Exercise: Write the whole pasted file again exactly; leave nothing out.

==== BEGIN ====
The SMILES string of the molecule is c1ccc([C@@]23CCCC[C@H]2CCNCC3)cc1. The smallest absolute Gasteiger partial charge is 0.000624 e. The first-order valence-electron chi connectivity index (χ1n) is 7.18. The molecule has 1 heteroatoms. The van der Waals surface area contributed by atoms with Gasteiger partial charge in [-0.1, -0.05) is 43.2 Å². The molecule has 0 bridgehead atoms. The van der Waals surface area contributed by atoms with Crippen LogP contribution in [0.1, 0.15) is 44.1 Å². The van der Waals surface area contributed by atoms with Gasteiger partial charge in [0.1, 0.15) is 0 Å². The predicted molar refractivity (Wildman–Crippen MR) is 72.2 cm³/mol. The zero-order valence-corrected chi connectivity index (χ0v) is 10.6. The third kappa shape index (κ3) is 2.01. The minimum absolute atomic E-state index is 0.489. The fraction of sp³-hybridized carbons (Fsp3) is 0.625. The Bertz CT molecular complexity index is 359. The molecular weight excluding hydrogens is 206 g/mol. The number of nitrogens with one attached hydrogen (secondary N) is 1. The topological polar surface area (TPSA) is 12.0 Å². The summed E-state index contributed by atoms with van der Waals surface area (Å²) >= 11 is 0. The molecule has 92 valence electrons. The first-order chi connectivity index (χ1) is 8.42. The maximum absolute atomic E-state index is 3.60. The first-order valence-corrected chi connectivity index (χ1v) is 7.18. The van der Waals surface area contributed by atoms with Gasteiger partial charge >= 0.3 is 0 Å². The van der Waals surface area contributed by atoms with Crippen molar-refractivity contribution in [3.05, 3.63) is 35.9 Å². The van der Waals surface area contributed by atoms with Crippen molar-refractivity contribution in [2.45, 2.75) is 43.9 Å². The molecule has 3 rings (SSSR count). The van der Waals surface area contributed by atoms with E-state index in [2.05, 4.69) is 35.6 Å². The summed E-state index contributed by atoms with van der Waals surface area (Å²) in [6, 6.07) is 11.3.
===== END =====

The SMILES string of the molecule is c1ccc([C@@]23CCCC[C@H]2CCNCC3)cc1. The smallest absolute Gasteiger partial charge is 0.000624 e. The first-order valence-electron chi connectivity index (χ1n) is 7.18. The molecule has 1 heteroatoms. The van der Waals surface area contributed by atoms with Gasteiger partial charge in [-0.1, -0.05) is 43.2 Å². The molecule has 0 bridgehead atoms. The van der Waals surface area contributed by atoms with Crippen LogP contribution in [0.1, 0.15) is 44.1 Å². The van der Waals surface area contributed by atoms with Gasteiger partial charge in [0.1, 0.15) is 0 Å². The predicted molar refractivity (Wildman–Crippen MR) is 72.2 cm³/mol. The zero-order valence-corrected chi connectivity index (χ0v) is 10.6. The third kappa shape index (κ3) is 2.01. The minimum absolute atomic E-state index is 0.489. The fraction of sp³-hybridized carbons (Fsp3) is 0.625. The Bertz CT molecular complexity index is 359. The molecular weight excluding hydrogens is 206 g/mol. The number of nitrogens with one attached hydrogen (secondary N) is 1. The topological polar surface area (TPSA) is 12.0 Å². The summed E-state index contributed by atoms with van der Waals surface area (Å²) >= 11 is 0. The molecule has 92 valence electrons. The first-order chi connectivity index (χ1) is 8.42. The maximum absolute atomic E-state index is 3.60. The first-order valence-corrected chi connectivity index (χ1v) is 7.18. The van der Waals surface area contributed by atoms with Gasteiger partial charge >= 0.3 is 0 Å². The van der Waals surface area contributed by atoms with Crippen molar-refractivity contribution in [3.05, 3.63) is 35.9 Å². The van der Waals surface area contributed by atoms with Crippen molar-refractivity contribution in [2.45, 2.75) is 43.9 Å². The molecule has 3 rings (SSSR count). The van der Waals surface area contributed by atoms with E-state index in [2.05, 4.69) is 35.6 Å². The summed E-state index contributed by atoms with van der Waals surface area (Å²) in [6, 6.07) is 11.3.